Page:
Anger Management + Diversity and Inclusion in the Workplace
Updated: Apr 4, 2020
When you hear “anger management” you probably have a specific idea of the kind of person that would need it in your mind. Maybe it is a co-worker that you have had in the past or a friend who seems to get hot-headed over the smallest issues. When we talk about anger management in the workplace specifically, we tend to look anywhere but inward. As Linda Wasmer Andrews highlights in the article When It’s Time for Anger Management, most people attend anger management workshops with someone else in mind and are rarely seeking help for themselves.
As Chet Taranowski, employee assistance program coordinator for Aon Services, states in the article, “People who have anger problems don’t necessarily recognize it themselves.”
In discussing anger management as it relates to diversity and inclusion in the workplace, we must first establish the fact that anger management is something that can be useful for any employee. Anger management can be a valuable tool in assisting a team of employees of varied cultural backgrounds to face workplace conflicts in a more respectful way. After all, a diverse workplace will be filled with employees that come from varied cultural backgrounds where displays of anger may be represented differently. This can be a cause for some concern when there are stark differences between how one employee handles displaying anger as opposed to another.
It’s a simple fact: when we talk about diversity and inclusion training in the workplace, we also have to discuss anger management. At the end of the day, an ideal workplace environment is one where all employees can feel comfortable expressing their concerns and handling conflicts in a reasonable, respectful way. While this should be simple, in theory, it is often a little more complicated than that. Today we will be discussing anger management as it relates to diversity and inclusion practices in the workplace.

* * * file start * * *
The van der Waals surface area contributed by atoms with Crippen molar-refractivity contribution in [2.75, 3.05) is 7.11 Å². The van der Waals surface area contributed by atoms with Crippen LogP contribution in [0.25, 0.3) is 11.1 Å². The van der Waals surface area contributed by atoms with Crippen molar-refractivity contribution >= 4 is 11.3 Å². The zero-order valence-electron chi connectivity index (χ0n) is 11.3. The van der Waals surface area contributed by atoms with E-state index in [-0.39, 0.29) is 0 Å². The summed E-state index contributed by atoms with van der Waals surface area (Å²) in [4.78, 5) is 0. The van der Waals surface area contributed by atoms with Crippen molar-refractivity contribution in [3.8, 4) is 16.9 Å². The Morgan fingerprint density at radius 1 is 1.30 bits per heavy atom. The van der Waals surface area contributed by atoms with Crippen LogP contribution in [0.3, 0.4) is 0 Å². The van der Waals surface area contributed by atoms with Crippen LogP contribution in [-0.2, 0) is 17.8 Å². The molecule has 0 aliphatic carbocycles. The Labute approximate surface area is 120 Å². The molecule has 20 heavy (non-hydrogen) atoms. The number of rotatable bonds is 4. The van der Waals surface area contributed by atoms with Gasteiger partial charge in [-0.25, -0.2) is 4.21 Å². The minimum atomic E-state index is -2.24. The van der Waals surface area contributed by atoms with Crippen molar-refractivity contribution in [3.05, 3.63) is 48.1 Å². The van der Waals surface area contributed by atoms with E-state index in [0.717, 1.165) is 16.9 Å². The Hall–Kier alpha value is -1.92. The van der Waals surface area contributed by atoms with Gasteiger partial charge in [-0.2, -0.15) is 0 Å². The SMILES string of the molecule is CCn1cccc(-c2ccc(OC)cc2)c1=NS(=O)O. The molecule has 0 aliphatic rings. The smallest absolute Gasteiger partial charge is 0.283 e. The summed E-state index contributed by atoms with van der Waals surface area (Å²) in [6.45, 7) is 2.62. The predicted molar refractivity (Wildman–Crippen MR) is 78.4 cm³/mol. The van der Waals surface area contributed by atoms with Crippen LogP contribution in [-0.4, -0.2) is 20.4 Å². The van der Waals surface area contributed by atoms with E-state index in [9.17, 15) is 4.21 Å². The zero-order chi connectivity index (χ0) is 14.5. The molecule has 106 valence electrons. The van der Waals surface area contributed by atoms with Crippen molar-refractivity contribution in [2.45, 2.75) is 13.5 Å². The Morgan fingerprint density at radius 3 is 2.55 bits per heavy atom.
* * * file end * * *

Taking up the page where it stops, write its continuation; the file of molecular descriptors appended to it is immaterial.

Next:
The Need for Anger Management Training
To truly understand the need for anger management training as part of a diversity and inclusion program, we must first look to the past. One of the most notable periods where anger management training became a much-needed component of diversity and inclusion programs was post 9/11.
At this time, members of the Sikh community suffered a reported increase of workplace discrimination and violence against workers. In the San Francisco Bay Area alone, there was a reported 12 percent increase in workplace discrimination against Sikh employees. Although not all workplace-related, there were also a reported 300 cases of violence and discrimination against Sikh Americans throughout the United States during this period.
Although tragic, this increase in reports of workplace violence and discrimination against members of the Muslim community highlighted a desperate need for diversity and inclusion training in the United States workplace. Anger tends to be a direct result of fear and the post-9/11 workplace was (and continues to be) a hotbed for this kind of injustice. In an effort to accept the cultural differences that make a diverse workplace great, anger management, among many other forms of diversity and inclusion practices, must be implemented and held as a top priority.
The need for anger management training as part of a diversity and inclusion program can be further observed by the way workplace anger can manifest. Unfortunately, it isn’t at all uncommon for employees and supervisors to display frustration differently depending on the employee the frustration is against. Often times, workers and supervisors alike will perceive a member of their team as less efficient and this is all too common in relation to certain racial or cultural biases and stereotypes.
In order to counteract this unfairness, an anger management program must be centered around recognizing such biases in every employee. Effective anger management training programs will seek to inspire employees to look inward and find what may trigger their anger against other employees. This is the first step in understanding how to deal with anger and frustration in a professional and respectful manner, further strengthening a diverse workplace environment.
Objectives of an Effective Anger Management Program